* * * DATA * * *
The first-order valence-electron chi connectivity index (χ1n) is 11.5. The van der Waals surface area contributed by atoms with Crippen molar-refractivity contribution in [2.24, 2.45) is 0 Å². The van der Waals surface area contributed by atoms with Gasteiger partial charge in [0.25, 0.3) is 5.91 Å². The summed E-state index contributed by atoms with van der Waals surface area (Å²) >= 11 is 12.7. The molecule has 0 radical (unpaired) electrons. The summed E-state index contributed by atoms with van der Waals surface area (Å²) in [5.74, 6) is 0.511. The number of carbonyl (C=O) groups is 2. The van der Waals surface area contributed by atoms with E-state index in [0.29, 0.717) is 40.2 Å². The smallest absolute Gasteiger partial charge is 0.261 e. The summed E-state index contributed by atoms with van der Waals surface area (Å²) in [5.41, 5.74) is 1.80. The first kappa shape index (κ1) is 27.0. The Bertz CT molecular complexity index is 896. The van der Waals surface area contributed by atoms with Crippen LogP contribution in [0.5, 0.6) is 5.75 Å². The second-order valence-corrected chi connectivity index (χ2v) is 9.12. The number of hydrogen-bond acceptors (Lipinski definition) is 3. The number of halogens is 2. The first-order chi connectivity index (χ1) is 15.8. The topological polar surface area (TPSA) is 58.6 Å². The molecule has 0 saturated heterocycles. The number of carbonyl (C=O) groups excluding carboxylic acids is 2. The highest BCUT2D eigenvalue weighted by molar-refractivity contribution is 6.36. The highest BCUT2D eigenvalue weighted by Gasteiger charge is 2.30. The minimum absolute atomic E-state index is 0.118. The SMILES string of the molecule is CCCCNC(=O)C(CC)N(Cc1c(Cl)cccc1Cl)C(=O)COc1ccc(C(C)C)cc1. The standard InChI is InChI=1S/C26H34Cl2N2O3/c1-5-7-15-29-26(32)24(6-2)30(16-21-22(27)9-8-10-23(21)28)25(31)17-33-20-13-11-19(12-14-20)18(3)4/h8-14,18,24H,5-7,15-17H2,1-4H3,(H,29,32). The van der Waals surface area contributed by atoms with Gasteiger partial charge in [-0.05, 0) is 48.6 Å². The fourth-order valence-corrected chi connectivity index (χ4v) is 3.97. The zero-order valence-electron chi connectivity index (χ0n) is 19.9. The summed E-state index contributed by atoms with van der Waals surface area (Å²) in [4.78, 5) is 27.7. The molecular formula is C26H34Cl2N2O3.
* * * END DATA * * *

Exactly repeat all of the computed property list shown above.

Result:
The first-order valence-electron chi connectivity index (χ1n) is 11.5. The van der Waals surface area contributed by atoms with Crippen molar-refractivity contribution in [2.24, 2.45) is 0 Å². The van der Waals surface area contributed by atoms with Gasteiger partial charge in [0.25, 0.3) is 5.91 Å². The summed E-state index contributed by atoms with van der Waals surface area (Å²) >= 11 is 12.7. The molecule has 0 radical (unpaired) electrons. The summed E-state index contributed by atoms with van der Waals surface area (Å²) in [5.74, 6) is 0.511. The number of carbonyl (C=O) groups is 2. The van der Waals surface area contributed by atoms with E-state index in [0.29, 0.717) is 40.2 Å². The smallest absolute Gasteiger partial charge is 0.261 e. The summed E-state index contributed by atoms with van der Waals surface area (Å²) in [5.41, 5.74) is 1.80. The first kappa shape index (κ1) is 27.0. The Bertz CT molecular complexity index is 896. The van der Waals surface area contributed by atoms with Crippen LogP contribution in [0.5, 0.6) is 5.75 Å². The second-order valence-corrected chi connectivity index (χ2v) is 9.12. The number of hydrogen-bond acceptors (Lipinski definition) is 3. The number of halogens is 2. The first-order chi connectivity index (χ1) is 15.8. The topological polar surface area (TPSA) is 58.6 Å². The molecule has 0 saturated heterocycles. The number of carbonyl (C=O) groups excluding carboxylic acids is 2. The highest BCUT2D eigenvalue weighted by molar-refractivity contribution is 6.36. The highest BCUT2D eigenvalue weighted by Gasteiger charge is 2.30. The minimum absolute atomic E-state index is 0.118. The SMILES string of the molecule is CCCCNC(=O)C(CC)N(Cc1c(Cl)cccc1Cl)C(=O)COc1ccc(C(C)C)cc1. The standard InChI is InChI=1S/C26H34Cl2N2O3/c1-5-7-15-29-26(32)24(6-2)30(16-21-22(27)9-8-10-23(21)28)25(31)17-33-20-13-11-19(12-14-20)18(3)4/h8-14,18,24H,5-7,15-17H2,1-4H3,(H,29,32). The van der Waals surface area contributed by atoms with Gasteiger partial charge in [-0.05, 0) is 48.6 Å². The fourth-order valence-corrected chi connectivity index (χ4v) is 3.97. The zero-order valence-electron chi connectivity index (χ0n) is 19.9. The summed E-state index contributed by atoms with van der Waals surface area (Å²) in [4.78, 5) is 27.7. The molecular formula is C26H34Cl2N2O3.